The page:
I also use “fogging” / “storage oil” in all my engines. I feel that CRC brand makes the best fogging oil.

  8. Bill DeGlopper

    I use the pink West Marine on my 2 vintage jersey speed skifff race boats. First drain the block, then remove the lines & blow out with a compressor air gun. Never any issues with the Chevy 350 engines . Boats are stored indoors at Anchor Marine in an unheated building.

    • John Flath

      You have 350’s in those little skiffs? Holy cow! Cool shot btw!

  9. Sean

    I use whatever my marine tech at the marina chooses. Done professionally, if there’s a problem they look after it. BTW: I have a “modern” repower so obsolescent parts (block) are not an issue if I needed one. I don’t need to sweat the small stuff.

  10. Andy

    Sean has the best advise. Have a dealer do it and then if there is a problem they are responsible to fix it. On the colored antifreeze. Actually the pink is water system anti freeze they use in RV’s and cruisers. It is supposed to be good to 50 Below. The blue 100 below is what is meant from the engines. Both are king to nature

  11. john

    how about closed cooling conversions for the old flat head 6’s

    what’s the consensus? has anyone seen this done to an ace or a crown motor?

    • Troy in ANE

      I have heard about it on Hercs. Have designed a system for my W’s but have not yet gone through the steps to build and install it.

  12. Jack

    In Georgia we drink the vodka. We call that a Martini.
    Regarding the antifreeze we use the pink and just drain the block then refill it. That way if we have a nice December day we can go out easily for another last grasp.

  13. Troy in ANE

    There was a tech here in the ANE that would drink the Vodka when he commissioned the boats in the spring. He got fired.

  14. Mark Houseman

    I’ve been seeing a greenish pinkish look to my water in the kitchen………

  15. Briant

    I guess we are lucky out here on the West Coast. I don’t use any of the above products. Our boat rests in a nice garage that never gets below freezing. Once a month all winter long, i wait for a nice day and I take Zoomer down to the local ramp, put her butt in the water, fire up the power, and let her idle for 20 minutes. Ok, ok, I do also rev her up. I also engage the prop to keep everything moving and active. With a fuel stabilizer in the tank, come springtime….getting back onto the water is easy peazy. As with our classic car, mechanical toys suffer from lack of use.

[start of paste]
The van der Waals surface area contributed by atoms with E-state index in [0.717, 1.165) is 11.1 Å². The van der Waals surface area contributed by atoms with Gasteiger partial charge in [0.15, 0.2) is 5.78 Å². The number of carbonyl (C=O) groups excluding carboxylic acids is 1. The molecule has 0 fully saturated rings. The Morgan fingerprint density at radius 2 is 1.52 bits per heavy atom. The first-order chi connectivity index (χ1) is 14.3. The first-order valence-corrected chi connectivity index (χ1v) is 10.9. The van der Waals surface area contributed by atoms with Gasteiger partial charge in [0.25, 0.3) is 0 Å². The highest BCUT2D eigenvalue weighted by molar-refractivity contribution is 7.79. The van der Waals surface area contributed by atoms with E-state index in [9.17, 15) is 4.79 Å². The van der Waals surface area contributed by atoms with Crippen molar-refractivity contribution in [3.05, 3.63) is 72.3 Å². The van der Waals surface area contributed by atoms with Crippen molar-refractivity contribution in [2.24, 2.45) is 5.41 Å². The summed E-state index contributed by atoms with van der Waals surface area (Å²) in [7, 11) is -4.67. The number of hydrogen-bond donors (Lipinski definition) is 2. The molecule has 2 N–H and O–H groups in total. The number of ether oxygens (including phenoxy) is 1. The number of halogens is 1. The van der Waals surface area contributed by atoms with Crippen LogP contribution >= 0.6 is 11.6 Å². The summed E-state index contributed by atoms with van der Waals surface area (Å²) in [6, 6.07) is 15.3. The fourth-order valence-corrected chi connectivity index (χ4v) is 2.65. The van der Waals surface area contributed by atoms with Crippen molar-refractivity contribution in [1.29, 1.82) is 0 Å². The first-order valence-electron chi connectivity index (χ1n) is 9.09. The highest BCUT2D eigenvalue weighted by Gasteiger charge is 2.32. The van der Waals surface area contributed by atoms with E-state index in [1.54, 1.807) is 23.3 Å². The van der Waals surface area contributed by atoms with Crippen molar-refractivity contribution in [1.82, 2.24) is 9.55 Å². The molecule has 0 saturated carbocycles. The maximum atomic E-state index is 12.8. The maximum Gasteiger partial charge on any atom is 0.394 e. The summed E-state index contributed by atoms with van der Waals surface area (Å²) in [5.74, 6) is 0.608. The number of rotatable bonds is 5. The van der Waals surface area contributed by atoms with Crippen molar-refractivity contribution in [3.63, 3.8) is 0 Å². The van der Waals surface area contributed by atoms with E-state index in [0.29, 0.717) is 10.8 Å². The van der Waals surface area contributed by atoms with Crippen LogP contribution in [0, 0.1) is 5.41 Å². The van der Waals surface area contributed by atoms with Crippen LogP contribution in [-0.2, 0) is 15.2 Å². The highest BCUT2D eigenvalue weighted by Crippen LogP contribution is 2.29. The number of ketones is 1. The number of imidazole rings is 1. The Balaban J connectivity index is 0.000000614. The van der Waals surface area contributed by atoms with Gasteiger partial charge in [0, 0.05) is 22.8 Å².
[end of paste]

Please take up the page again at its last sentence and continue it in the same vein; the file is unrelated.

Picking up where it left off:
16. Herb Hall

    We may be on the west coast, but at Tahoe, we get freezing temperatures, so proper winterization is a must. We store about 400 boats each winter, so we have some very proven methods. Troy mentioned CRC fogging oil and this is the first step in the winterization. Spray it in the the carburetor until you get a lot of smoke from the exhaust. This will keep corrosion from forming on the valves a n cylinder walls. Also we put in fuel stablilizer. As for antifreeze, we use the pink stuff, but mostly in hard to drain areas like coolers. We drain everything else. Draining allows sediment to get flushed out of the block. If you just antifreeze each year, sediment will build up in the block over time.

  17. WoodyGal

    First we change the oil, Dello 15-40 & filter. Then we pull the pink stuff into the running engine from a five gallon bucket, about 3 gallons, until exhausts are putting out pink stuff, then fog it. Done!

  18. John Rothert

    I like the woodygal solution…..
    I just checked in to see what solution the solution was in…..

    John in Va.

  19. jim g

    A rebuilt Model B with 10 hours that was stored for 6 years with the pink antifreeze.

  20. Dennis

    Ok -I was told that we should not drain the anti-freeze after running it through. Some on this thread indicate that they drain after running. So what is right?